A state of national calamity was declared by the Philippine president after super typhoon Haiyan (Yolanda) left a trail of destruction in several major islands of the Visayas region. Entire communities were wiped out after a tsunami-like storm surge hit the provinces of Leyte and Samar. More than 10,000 are feared dead
Roads were impassable for many days and power lines are still down. The situation in remote towns is now being revealed through the reports of journalists and rescuers. The photos from these reports reveal more stories of devastation and suffering.
Reporter David Yu Santos documented the situation in Guiuan, Eastern Samar, the first town ravaged by typhoon Haiyan. Below are some of the photos on his Facebook account:
Meanwhile, Kashmer Diestro from Panay island, shared some photos that show the impact of Haiyan in Roxas City:
Below is a Twitter photo of volunteers writing messages of solidarity to typhoon victims:
Touching. Volunteers write encouraging messages on plastic bags of relief goods for #YolandaPH victims @News5AKSYON pic.twitter.com/54u87BqSDa
— Patricia Ann Roque (@trish_roque) November 11, 2013
Pet animals were also killed during the storm surge:
Even pets paid a toll pic.twitter.com/fnW2uYQhjl
— Jim Edds (@ExtremeStorms) November 10, 2013
Lieutenant Colonel Fermin Carangan of the Philippine military recounted his ordeal during the storm surge:
…we noticed that water was slowly entering our office, so we went out again. Then suddenly, we saw that the water was getting higher and higher, until we were forced to get up the ceilings of the building. We had to bore holes on the ceiling just to get up there, and I was the last one up.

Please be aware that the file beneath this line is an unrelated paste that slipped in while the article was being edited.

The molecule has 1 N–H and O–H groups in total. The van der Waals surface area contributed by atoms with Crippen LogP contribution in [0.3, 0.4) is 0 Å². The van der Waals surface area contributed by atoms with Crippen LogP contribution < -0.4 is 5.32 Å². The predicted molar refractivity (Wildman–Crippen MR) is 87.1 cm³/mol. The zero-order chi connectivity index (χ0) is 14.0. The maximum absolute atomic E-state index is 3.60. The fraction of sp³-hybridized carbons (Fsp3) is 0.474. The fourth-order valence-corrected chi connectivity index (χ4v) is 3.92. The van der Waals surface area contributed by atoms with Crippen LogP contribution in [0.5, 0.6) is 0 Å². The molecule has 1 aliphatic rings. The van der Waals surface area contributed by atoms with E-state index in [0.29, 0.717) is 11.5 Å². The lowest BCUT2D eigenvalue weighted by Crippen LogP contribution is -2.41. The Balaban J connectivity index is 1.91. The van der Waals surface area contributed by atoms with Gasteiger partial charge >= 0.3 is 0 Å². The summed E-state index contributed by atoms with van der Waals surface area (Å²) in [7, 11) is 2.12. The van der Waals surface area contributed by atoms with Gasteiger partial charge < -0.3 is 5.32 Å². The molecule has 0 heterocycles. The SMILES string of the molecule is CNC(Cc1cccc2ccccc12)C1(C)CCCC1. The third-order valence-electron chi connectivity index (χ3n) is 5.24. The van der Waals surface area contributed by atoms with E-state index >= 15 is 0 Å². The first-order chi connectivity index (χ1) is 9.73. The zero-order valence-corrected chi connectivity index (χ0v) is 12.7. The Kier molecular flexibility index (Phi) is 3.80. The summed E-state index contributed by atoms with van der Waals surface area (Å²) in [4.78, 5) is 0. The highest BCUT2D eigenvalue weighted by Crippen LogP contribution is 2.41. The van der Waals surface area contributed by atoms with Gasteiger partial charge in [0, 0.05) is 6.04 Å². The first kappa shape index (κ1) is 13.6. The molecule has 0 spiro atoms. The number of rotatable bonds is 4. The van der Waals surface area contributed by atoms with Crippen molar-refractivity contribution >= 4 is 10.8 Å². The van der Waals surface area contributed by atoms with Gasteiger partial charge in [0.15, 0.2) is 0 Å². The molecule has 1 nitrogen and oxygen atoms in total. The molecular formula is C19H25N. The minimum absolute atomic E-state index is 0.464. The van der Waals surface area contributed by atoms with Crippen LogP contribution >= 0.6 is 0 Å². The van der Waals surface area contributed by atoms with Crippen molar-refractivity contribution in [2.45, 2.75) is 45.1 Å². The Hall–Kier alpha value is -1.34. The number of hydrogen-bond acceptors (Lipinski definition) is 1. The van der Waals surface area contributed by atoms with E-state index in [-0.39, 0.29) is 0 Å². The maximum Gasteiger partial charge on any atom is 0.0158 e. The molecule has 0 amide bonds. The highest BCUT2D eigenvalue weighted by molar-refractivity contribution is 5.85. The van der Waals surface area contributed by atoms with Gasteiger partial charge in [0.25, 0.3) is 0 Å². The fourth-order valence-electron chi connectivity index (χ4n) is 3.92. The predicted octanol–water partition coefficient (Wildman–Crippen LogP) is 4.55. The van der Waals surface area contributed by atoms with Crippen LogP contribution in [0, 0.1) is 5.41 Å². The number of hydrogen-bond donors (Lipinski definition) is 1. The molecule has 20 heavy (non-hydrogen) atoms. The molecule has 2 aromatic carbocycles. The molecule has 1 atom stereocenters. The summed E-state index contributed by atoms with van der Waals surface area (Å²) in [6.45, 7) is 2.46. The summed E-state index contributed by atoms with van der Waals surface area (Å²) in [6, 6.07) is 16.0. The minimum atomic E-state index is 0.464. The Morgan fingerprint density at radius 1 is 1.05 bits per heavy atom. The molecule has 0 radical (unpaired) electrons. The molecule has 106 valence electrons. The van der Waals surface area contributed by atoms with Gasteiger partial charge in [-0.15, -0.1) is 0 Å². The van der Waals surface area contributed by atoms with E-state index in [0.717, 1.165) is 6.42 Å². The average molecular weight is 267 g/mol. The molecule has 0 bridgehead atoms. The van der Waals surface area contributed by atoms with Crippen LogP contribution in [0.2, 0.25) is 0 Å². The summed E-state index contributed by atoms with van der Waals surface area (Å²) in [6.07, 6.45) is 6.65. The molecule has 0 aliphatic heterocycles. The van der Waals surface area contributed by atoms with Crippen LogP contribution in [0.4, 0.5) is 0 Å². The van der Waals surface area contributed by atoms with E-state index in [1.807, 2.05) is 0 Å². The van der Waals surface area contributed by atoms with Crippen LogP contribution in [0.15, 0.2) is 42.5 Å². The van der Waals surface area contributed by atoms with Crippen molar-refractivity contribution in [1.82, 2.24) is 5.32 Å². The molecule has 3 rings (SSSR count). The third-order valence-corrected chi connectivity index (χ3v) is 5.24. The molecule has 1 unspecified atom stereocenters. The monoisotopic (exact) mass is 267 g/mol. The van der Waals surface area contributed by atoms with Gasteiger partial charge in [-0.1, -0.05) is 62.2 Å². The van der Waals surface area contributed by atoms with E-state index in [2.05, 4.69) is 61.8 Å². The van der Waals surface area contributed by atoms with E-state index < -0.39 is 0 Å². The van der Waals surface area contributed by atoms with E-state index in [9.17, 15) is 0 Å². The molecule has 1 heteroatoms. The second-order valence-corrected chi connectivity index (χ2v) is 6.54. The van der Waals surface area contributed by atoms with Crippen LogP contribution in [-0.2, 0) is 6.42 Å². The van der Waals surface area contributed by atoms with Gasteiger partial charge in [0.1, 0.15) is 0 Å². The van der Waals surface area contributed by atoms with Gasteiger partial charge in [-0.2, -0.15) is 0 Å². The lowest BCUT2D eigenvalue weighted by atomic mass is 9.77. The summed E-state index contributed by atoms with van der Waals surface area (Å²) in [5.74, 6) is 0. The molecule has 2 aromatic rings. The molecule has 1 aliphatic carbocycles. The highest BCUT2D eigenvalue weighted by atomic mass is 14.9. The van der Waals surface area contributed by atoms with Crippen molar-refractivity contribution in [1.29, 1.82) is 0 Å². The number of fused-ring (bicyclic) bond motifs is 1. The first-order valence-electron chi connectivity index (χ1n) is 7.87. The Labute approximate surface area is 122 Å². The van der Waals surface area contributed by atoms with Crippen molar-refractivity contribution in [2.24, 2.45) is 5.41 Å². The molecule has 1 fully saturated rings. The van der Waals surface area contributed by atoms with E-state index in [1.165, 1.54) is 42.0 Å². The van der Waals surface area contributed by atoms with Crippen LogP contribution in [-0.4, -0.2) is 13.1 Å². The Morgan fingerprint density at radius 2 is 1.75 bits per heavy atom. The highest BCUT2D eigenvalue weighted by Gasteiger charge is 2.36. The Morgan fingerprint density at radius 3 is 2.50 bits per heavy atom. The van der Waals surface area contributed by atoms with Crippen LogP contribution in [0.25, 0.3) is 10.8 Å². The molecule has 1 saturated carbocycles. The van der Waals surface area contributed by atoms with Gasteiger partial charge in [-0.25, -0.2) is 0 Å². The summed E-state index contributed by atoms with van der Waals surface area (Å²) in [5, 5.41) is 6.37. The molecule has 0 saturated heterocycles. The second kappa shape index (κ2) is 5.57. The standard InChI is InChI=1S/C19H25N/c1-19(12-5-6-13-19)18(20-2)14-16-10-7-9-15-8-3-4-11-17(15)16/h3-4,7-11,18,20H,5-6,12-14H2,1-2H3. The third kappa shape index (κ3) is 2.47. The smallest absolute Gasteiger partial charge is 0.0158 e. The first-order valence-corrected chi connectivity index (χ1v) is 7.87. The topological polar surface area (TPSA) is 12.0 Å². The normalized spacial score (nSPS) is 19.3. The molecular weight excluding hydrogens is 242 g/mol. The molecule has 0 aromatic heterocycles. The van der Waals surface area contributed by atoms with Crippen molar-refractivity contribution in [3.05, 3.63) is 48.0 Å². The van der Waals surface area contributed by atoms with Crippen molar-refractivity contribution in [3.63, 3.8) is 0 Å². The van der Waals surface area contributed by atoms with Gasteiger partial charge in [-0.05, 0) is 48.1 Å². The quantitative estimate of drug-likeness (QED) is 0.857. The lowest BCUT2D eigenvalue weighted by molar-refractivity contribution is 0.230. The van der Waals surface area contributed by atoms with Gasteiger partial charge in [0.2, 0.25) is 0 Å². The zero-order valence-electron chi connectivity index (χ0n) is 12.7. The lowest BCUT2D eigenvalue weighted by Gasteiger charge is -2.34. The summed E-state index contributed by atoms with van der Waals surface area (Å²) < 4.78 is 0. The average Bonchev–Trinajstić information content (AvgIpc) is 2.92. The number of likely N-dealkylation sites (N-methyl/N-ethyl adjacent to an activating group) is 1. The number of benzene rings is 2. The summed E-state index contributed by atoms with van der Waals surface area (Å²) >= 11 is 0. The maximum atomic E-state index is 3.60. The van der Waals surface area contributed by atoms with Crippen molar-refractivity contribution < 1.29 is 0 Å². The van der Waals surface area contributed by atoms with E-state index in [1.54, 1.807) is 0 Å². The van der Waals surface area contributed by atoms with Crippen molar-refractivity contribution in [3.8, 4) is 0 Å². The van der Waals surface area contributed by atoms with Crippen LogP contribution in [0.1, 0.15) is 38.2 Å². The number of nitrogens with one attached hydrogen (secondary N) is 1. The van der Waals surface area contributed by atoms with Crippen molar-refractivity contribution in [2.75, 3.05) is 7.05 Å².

Suddenly the building collapsed and I saw my men falling into the surging water and very strong winds. There was also no more roof on top of the building. I was able to hold on to a piece of wood – a truss which I forcibly removed just before I was taken by waves and the strong current.
At sea, we went through another hell. We were slapped by waves, great big waves from all directions. We were also toyed by swirling winds. And we couldn’t help but drink a lot of salt water
Many volunteered in telethons to raise donations for the victims. Phillip Willard Medalla described his volunteering experience:
I spoke with hundreds of callers. In most instances, I caught myself teary-eyed while smiling with an excited but shaking voice because of stories of tragedy and hopelessness, and expressed willingness to donate and help as well. Reality is, there have been lots of donations but there are far more victims who need HELP.
Yeb Sano, lead negotiator of the government of the Philippines in the UN Climate Summit in Poland, delivered an impassioned speech in pushing for the signing of a climate pact. He made reference to the typhoon disaster that hit the country:
We must stop calling events like these as natural disasters. It is not natural when people continue to struggle to eradicate poverty and pursue development and gets battered by the onslaught of a monster storm now considered as the strongest storm ever to hit land. It is not natural when science already tells us that global warming will induce more intense storms. It is not natural when the human species has already profoundly changed the climate.
This is a terrible terrible continuing tragedy. It has nothing to do with global warming. It has everything to do with inadequate infrastructure. That is the only reason this might be called an un-natural disaster. Inability to develop supporting infrastructure for your people is the problem. That government official exploiting this for an environmental conference should resign.